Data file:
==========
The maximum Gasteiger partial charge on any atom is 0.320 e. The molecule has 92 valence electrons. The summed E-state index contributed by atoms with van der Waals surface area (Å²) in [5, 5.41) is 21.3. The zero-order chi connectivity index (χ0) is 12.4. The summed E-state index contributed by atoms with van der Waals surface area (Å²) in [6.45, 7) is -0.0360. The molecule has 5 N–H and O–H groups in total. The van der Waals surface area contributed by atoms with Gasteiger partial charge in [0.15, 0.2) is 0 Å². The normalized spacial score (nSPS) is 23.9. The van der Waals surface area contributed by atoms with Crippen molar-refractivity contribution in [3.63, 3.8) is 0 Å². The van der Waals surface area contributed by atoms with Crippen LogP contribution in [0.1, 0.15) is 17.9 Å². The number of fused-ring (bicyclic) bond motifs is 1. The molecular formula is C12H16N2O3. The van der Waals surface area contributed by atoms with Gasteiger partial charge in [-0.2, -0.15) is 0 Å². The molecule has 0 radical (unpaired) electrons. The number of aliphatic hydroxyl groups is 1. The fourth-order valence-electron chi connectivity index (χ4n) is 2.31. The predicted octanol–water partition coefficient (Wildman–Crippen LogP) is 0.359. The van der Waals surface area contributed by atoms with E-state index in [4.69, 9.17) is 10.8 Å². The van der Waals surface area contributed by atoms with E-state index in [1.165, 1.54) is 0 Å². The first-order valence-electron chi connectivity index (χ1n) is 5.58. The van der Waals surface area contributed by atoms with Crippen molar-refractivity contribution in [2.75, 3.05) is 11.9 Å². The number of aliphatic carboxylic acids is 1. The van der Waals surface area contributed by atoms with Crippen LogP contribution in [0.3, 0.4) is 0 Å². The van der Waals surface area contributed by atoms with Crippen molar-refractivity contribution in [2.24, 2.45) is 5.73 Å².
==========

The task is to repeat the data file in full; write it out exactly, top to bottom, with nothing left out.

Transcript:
The maximum Gasteiger partial charge on any atom is 0.320 e. The molecule has 92 valence electrons. The summed E-state index contributed by atoms with van der Waals surface area (Å²) in [5, 5.41) is 21.3. The zero-order chi connectivity index (χ0) is 12.4. The summed E-state index contributed by atoms with van der Waals surface area (Å²) in [6.45, 7) is -0.0360. The molecule has 5 N–H and O–H groups in total. The van der Waals surface area contributed by atoms with Gasteiger partial charge in [0.15, 0.2) is 0 Å². The normalized spacial score (nSPS) is 23.9. The van der Waals surface area contributed by atoms with Crippen molar-refractivity contribution in [3.63, 3.8) is 0 Å². The van der Waals surface area contributed by atoms with Crippen LogP contribution in [0.1, 0.15) is 17.9 Å². The number of fused-ring (bicyclic) bond motifs is 1. The molecular formula is C12H16N2O3. The van der Waals surface area contributed by atoms with Gasteiger partial charge in [-0.2, -0.15) is 0 Å². The molecule has 0 radical (unpaired) electrons. The number of aliphatic hydroxyl groups is 1. The fourth-order valence-electron chi connectivity index (χ4n) is 2.31. The predicted octanol–water partition coefficient (Wildman–Crippen LogP) is 0.359. The van der Waals surface area contributed by atoms with E-state index in [4.69, 9.17) is 10.8 Å². The van der Waals surface area contributed by atoms with E-state index in [1.165, 1.54) is 0 Å². The first-order valence-electron chi connectivity index (χ1n) is 5.58. The van der Waals surface area contributed by atoms with Crippen molar-refractivity contribution in [2.75, 3.05) is 11.9 Å². The number of aliphatic carboxylic acids is 1. The van der Waals surface area contributed by atoms with Crippen LogP contribution in [0.3, 0.4) is 0 Å². The van der Waals surface area contributed by atoms with Crippen molar-refractivity contribution in [2.24, 2.45) is 5.73 Å².